Meet Lez Baines, Chief Bushfire Control Officer

Published on Tuesday, 6 December 2022 at 10:43:30 AM

Meet Lez Baines, Denmark's Chief Bushfire Control Officer

Story and images by SERENA KIRBY

When Lez Baines lost his Quinns Rocks home in a devastating house fire 17 years ago he never anticipated that he’d later become a Chief Bushfire Control Officer.

After deciding not to rebuild on the site of his burnt out home Lez retired from his signwriting business and moved to the Shire of Denmark, where he was introduced to his local fire brigade by a neighbour.

“It was a gradual progression to becoming fire chief,” Lez says.

“I started doing a bit of training and ended up being the brigade's fire control officer and really enjoyed it. I then moved into the role of Deputy Chief for the Shire and two years ago I took on the role of Chief.”

Known amongst his firefighter friends as ‘Marshall’ (a reference to Marshall batteries because he’s ‘ever-ready’) Lez, has received a commendation from the Department of Fire and Emergency Services for going above and beyond as a volunteer firefighter. In 2015 he also received Denmark’s Citizen of the Year award.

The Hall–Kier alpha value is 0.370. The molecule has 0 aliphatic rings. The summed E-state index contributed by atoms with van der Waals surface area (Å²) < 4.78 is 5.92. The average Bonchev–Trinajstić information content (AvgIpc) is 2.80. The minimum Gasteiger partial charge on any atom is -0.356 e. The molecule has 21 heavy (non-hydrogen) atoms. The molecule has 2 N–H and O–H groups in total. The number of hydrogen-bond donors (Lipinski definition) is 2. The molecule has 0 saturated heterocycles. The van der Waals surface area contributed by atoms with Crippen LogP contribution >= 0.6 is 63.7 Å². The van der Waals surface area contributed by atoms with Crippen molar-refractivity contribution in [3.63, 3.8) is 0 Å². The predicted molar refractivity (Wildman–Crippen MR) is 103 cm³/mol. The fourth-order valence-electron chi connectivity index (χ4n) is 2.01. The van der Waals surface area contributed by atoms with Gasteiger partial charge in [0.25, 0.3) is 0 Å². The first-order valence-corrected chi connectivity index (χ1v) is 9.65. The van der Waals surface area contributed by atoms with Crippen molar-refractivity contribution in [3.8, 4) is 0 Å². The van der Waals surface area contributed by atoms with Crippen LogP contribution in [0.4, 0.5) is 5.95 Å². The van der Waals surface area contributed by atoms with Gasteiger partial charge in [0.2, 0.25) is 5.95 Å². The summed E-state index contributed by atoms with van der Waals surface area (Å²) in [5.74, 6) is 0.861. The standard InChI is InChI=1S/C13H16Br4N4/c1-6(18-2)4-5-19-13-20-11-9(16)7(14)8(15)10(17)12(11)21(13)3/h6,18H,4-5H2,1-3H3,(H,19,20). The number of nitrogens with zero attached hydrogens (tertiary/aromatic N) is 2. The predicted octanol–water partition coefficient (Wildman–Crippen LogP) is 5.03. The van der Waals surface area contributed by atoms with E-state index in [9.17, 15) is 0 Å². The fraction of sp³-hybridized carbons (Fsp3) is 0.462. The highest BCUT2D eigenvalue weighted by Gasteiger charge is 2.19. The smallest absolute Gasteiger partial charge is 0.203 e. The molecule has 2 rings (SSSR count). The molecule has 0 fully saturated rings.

Leading up to the summer months, and over the peak fire season, 66-year-old Lez can put in more than 20 hours a week as an unpaid volunteer but admits it’s more like a full time job as he’s on call 24 hours a day.

“I think of my role as a job and if I’m going to do a job I want to do it well. When someone calls 000 to report a fire in an area surrounding our town the call is patched through to me. Then it’s all systems go. I’ll coordinate the response from my control office at home and if the fire gets to a Level Two emergency I hand over command to DFES. Sometimes all the phones are ringing at once - landline, mobile, radio - things get pretty hectic.”

Lez says the local firefighting crews are amazing to work with and it’s because of these volunteers, and the nature of his work, that he loves his role so much. He adds that
if he was 20 years younger he'd want to do this as a career.

Lez admits there are sometimes lowlights to his role and he’s recently had a toe amputated after a painful injury occurred on the fireground. But, as someone who knows how it feels to lose your house to fire, Lez says it’s the loss of other people’s homes that upsets him the most.

“I feel responsible when a home is lost. I feel I’ve let people down even if there was nothing we could’ve done to save it. It affects me deeply.”

So why does Lez continue to do what he does? He does it for his community, to keep people safe and for those moments of personal satisfaction that come from a job well done.

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